The finishing touch is a pretty piece of ribbon wrapped around the candy and tied in a bow. You can add anything else you’d like, like a small stuffed animal or balloon. A large piece of foam can be cut down to make multiple bouquets, and you can also purchase candy from big bulk stores to keep costs down.
How to Make Money Selling Crafts
While this might feel like a daunting endeavor, creating items that people want to buy is really not as hard as it sounds.
All you have to do is explore your talents, decide what kind of crafting would most fit your lifestyle and abilities, and follow this guideline to figure out when and where to start selling your crafts to make money.
Step 1: Decide What to Make
Think for a second about what you like to do when you have some free time. Do you enjoy writing? Painting? Making music? Whatever your natural aptitude is, you can turn those skills into a way to make money crafting.
If you are feeling stuck, we have some ideas below that could help you get your creative juices flowing – but at the end of the day, literally anyone can use their existing talents (not to mention tools and supplies they already have around the house!) to turn crafting into a money-making endeavor.
Step 2: Create a Profit and Loss Statement
Once you’ve decided what you’re going to make, how do you determine how much to sell it for? This is where a profit and loss statement comes in – and it’s easier than it sounds. This crucial step can help you determine which are the most profitable crafts to sell.
To begin, simply calculate the cost of all of the materials it will take to make your pieces; add in any applicable selling expenses (i.e. how much websites like eBay or Etsy will take from your sales, or how much it would cost to have a booth at a craft fair) and pay yourself at least minimum wage for the time it takes you to make your crafts.
Divide the total amount by the number of pieces that you plan to sell, and use that as a starting point in deciding how much to charge for them.
Check similar listings to make sure your prices are fair and competitive, and if they seem to be too high or too low, adjust accordingly. As you grow your business, continue filling out your profit and loss statement to find out whether or not you are really making money.
Step 3: Decide Where to Sell
Once you’ve researched crafts that make money and narrowed down the type of craft you’re going to create, it’s time to figure out where to sell it.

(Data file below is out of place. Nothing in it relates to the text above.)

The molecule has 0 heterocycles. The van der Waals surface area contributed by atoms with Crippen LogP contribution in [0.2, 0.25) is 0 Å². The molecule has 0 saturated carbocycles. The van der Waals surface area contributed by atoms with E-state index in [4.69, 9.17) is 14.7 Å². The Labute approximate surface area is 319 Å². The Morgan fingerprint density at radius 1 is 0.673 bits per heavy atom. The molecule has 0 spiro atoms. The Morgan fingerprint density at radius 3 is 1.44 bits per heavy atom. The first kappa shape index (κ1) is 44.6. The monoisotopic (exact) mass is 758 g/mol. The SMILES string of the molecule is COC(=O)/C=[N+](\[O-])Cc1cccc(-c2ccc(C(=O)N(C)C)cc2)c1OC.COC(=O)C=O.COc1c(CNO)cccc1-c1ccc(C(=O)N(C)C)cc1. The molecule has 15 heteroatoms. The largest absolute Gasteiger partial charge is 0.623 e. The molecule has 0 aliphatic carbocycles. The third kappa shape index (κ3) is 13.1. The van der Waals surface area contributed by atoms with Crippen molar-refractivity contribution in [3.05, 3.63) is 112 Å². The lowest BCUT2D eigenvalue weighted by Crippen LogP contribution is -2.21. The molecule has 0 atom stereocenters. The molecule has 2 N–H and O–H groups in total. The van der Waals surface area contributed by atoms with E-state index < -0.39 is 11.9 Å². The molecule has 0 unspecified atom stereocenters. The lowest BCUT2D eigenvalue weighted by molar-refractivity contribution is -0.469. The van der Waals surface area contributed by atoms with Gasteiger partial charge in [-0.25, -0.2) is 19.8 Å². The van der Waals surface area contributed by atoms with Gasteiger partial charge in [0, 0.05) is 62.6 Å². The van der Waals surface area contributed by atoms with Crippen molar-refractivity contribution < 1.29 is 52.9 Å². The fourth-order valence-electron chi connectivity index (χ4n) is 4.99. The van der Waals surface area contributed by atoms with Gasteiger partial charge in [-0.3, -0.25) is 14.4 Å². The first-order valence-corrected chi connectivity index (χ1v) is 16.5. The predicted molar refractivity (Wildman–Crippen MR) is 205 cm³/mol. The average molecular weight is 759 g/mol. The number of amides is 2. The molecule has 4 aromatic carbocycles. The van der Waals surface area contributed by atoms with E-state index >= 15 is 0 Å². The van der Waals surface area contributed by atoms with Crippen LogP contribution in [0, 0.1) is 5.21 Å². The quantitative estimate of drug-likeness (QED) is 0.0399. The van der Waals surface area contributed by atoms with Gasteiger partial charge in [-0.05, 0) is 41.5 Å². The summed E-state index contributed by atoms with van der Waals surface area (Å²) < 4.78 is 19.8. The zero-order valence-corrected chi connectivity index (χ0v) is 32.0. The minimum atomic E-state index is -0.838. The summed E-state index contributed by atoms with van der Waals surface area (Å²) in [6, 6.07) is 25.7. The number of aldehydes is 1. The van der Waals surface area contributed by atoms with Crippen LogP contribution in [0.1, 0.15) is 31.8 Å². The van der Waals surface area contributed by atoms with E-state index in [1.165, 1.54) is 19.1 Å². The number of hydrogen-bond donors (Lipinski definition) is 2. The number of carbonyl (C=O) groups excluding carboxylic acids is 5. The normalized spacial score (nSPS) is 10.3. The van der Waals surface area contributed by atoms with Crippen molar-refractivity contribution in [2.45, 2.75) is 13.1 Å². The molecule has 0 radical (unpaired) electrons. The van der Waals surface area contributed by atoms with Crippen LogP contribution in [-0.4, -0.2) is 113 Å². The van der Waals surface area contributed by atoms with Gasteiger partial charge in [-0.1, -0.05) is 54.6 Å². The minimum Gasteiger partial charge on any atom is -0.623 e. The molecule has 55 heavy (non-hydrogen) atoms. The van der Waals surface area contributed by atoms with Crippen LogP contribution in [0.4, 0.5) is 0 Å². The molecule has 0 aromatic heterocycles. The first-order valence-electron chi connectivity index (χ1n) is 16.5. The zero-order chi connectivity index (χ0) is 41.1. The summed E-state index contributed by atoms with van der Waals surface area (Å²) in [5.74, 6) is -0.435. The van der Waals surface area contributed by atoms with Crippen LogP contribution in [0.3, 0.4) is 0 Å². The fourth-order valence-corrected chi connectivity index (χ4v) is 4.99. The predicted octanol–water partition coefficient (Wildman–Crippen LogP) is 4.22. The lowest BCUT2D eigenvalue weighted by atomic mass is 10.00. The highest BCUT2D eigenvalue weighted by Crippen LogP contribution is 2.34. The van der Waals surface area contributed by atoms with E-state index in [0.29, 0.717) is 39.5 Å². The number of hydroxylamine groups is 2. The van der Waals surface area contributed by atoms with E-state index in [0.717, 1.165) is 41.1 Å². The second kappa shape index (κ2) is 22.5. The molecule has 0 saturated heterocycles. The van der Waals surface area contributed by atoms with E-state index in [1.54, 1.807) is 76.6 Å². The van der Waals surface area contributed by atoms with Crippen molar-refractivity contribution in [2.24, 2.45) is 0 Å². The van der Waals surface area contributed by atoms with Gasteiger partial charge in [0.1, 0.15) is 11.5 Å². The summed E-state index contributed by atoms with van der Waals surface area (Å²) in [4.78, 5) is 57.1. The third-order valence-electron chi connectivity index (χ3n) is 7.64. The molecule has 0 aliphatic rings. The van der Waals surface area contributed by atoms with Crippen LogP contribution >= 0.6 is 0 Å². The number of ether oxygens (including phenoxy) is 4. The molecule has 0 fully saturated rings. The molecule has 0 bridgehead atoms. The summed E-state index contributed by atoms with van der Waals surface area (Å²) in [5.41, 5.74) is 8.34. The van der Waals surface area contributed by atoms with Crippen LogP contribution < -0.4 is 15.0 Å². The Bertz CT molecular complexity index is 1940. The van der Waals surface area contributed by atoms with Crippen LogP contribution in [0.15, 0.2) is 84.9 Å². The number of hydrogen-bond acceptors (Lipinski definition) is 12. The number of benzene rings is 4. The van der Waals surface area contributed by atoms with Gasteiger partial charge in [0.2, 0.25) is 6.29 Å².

Do you already have a blog? Consider selling to your existing readers. Do you have a decent following on Instagram or Facebook? There are many ways that you can use social media to make money from crafting. And there are websites dedicated to selling that you could also take advantage of.
But don’t get overwhelmed by all of the options. Instead, determine which choice would be the easiest for you to figure out, and which one (or more) is most in your wheelhouse. That way, you’ll be able to spend less time wrestling with technology and more time crafting!
Yes! You Really Can Make Money Crafting
It really is not only possible, but fairly easy to bring in some extra income from crafting. All it takes is a little bit of brainstorming on your part to find crafts that make money and that you can create right from the comfort of your own home.
With just a little bit of time and minimal investment on your part, you’ll find yourself churning out those creative pieces – and bringing in some extra cash – in no time!
Virginia Nakitari is a full-time blogger and a work from home expert. Join Virginia and 200,000 monthly readers on EarnSmartOnlineClass to learn how to make money online, even as a beginner. Before starting this blog, Virginia worked as a freelancer, specializing in general transcription and virtual assistance. Her wide clientele comprised of business coaches, podcasters, bloggers, and other online entrepreneurs. It’s through these interactions that Virginia developed a knack for writing and showing people how to work from home, make money online and attain financial freedom.